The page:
The Sista Code: What to do if you think a friend is in an abusive relationship

October 4, 2023

Contribution by Melissa Histon, Founder of Got Your Back Sista

One in four women in Australia have experienced physical violence by an intimate partner or family member. This means there’s a chance it’s happening to someone in your close circle of friends. Scary, right?

Abuse tends to take place behind closed doors so it can be hard to identify. Sometimes people make dismissive comments like: “If it was that bad she would leave”.

Why women don’t (or feel they can’t) leave an abusive relationship is complex and their reasons are varied. Sadly, they are predominantly fear based. Fear of not being believed. Fear of the abuse increasing. Fear of no home or financial security. Fear of being alone and isolated. Fear of shaming their family.

Whilst this may sound puzzling, women don’t always know if they’ve been abused. Coercive control is a form of psychological and emotional abuse that involves manipulation, domination and intimidation. It often happens gradually, making it challenging for victims to recognise the pattern. Some women may be trapped in ‘the cycle of violence’. This refers to patterns of behaviours that the abuser will use again and again: from build-up, to explosion, to remorse, to pursuit, to the honeymoon. Then the cycle starts again….

If you think (or know) your friend is an abusive relationship, don’t judge her, support her.

Here’s what you can do:

  • Listen to her and believe her. Sharing takes an enormous amount of courage.
  • Give her the space to make her own mind up. If she goes back, tell her you are very concerned about her but respect her decision.
  • Direct her to a domestic violence services. Got Your Back Sista is a support service for women and children experiencing domestic violence, or contact the national domestic violence hotline on 1800 RESPECT.
  • Record it. Encourage her to record what is happening to her. Record what you witness and the things you’re being told.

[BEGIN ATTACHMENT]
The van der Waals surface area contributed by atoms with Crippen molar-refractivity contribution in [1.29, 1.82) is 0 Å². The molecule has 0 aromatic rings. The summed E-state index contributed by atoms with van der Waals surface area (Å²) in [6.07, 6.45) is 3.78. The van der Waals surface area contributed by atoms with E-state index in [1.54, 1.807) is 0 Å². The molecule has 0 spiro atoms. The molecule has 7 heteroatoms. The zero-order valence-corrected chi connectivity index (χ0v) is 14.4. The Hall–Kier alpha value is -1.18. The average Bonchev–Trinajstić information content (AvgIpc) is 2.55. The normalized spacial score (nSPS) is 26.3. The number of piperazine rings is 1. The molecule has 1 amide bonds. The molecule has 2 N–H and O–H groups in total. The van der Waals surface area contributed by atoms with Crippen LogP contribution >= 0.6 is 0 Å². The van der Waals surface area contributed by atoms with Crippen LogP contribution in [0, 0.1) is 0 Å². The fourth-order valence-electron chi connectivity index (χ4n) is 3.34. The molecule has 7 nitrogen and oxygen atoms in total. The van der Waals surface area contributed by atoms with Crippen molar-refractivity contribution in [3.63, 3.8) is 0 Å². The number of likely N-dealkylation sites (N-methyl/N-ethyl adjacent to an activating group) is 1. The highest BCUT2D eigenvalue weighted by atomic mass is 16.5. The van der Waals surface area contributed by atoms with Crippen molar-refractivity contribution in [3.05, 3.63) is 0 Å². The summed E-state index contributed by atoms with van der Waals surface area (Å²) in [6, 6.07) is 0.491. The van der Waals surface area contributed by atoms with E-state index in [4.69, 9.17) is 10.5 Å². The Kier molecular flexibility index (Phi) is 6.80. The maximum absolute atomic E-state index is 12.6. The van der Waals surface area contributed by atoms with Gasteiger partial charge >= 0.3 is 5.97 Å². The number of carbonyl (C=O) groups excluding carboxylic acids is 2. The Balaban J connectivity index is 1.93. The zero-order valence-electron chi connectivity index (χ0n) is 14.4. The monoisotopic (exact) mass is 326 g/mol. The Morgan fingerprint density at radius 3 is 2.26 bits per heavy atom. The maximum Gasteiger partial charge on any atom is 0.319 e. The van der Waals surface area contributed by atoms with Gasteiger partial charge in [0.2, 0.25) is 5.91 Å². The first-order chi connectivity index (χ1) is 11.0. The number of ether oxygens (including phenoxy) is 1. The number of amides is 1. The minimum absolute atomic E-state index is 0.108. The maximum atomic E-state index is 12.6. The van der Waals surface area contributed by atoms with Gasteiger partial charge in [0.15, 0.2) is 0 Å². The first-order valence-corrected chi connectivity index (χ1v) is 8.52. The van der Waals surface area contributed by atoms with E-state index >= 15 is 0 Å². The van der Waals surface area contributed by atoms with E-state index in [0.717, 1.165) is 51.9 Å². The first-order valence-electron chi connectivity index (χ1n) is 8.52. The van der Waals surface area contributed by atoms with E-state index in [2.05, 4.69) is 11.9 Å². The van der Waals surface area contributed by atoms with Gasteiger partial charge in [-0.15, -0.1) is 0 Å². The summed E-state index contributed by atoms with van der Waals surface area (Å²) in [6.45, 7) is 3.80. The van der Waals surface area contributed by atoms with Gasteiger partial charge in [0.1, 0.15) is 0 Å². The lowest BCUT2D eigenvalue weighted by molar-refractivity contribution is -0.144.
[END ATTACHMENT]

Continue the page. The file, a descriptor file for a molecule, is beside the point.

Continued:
• Make a safety plan. Provide emergency numbers she can call on to escape, have a suitcase packed in a safe place for her and her children, have copies of important documents such as drivers licence, birth certificates, bank statements and school records. It is when she leaves that things become the most dangerous for her.
  • Find a safe place for her to stay. Domestic violence services can help you with this.
  • Call 000 if you witness violence. Catching the abuser in the act has a way of reducing the level of violence experienced in the moment. Call attention to it.
  • The more that is understood about abuse and the conditions in which it thrives, the more it can be recognised and we can break the cycle.

I Run For Her is an annual community event organised by Got Your Back Sista designed to spread the message everywhere that domestic violence is NEVER ok and that it’s ok to
ask for help. Events will be hosted across Australia on 15 October 2023.

The flexible and inclusive event format means participants can choose a location, start time, distance or duration; or join an existing team, such as the AAA Brisbane, Sydney or
Melbourne teams.

Register a fundraising walk or run, or join a team HERE, and share the hashtag #irunforher. WATCH Madeleine West’s video for Got Your Back Sista in support of
the 2023 campaign.

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